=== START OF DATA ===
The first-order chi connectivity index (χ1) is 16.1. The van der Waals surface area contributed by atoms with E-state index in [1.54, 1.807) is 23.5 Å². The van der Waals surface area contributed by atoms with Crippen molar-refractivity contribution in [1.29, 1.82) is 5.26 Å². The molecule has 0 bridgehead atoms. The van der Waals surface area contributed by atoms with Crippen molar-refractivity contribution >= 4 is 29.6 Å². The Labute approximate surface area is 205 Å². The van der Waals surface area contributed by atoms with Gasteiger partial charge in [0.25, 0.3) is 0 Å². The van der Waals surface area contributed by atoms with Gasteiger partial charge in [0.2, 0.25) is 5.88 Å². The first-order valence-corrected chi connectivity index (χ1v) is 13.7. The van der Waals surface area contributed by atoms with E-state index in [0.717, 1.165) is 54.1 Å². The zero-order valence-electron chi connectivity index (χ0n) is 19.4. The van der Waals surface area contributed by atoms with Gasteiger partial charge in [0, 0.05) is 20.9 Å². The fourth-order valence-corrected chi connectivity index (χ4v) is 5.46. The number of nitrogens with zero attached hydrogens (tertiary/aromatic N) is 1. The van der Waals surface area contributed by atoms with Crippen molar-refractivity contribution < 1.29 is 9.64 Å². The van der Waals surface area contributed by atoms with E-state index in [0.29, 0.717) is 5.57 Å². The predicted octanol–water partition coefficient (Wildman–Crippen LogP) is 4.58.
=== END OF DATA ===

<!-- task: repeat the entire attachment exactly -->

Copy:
The first-order chi connectivity index (χ1) is 16.1. The van der Waals surface area contributed by atoms with E-state index in [1.54, 1.807) is 23.5 Å². The van der Waals surface area contributed by atoms with Crippen molar-refractivity contribution in [1.29, 1.82) is 5.26 Å². The molecule has 0 bridgehead atoms. The van der Waals surface area contributed by atoms with Crippen molar-refractivity contribution >= 4 is 29.6 Å². The Labute approximate surface area is 205 Å². The van der Waals surface area contributed by atoms with Gasteiger partial charge in [0.25, 0.3) is 0 Å². The van der Waals surface area contributed by atoms with Gasteiger partial charge in [0.2, 0.25) is 5.88 Å². The first-order valence-corrected chi connectivity index (χ1v) is 13.7. The van der Waals surface area contributed by atoms with E-state index in [0.717, 1.165) is 54.1 Å². The zero-order valence-electron chi connectivity index (χ0n) is 19.4. The van der Waals surface area contributed by atoms with Gasteiger partial charge in [0, 0.05) is 20.9 Å². The fourth-order valence-corrected chi connectivity index (χ4v) is 5.46. The number of nitrogens with zero attached hydrogens (tertiary/aromatic N) is 1. The van der Waals surface area contributed by atoms with Crippen molar-refractivity contribution < 1.29 is 9.64 Å². The van der Waals surface area contributed by atoms with E-state index in [0.29, 0.717) is 5.57 Å². The predicted octanol–water partition coefficient (Wildman–Crippen LogP) is 4.58.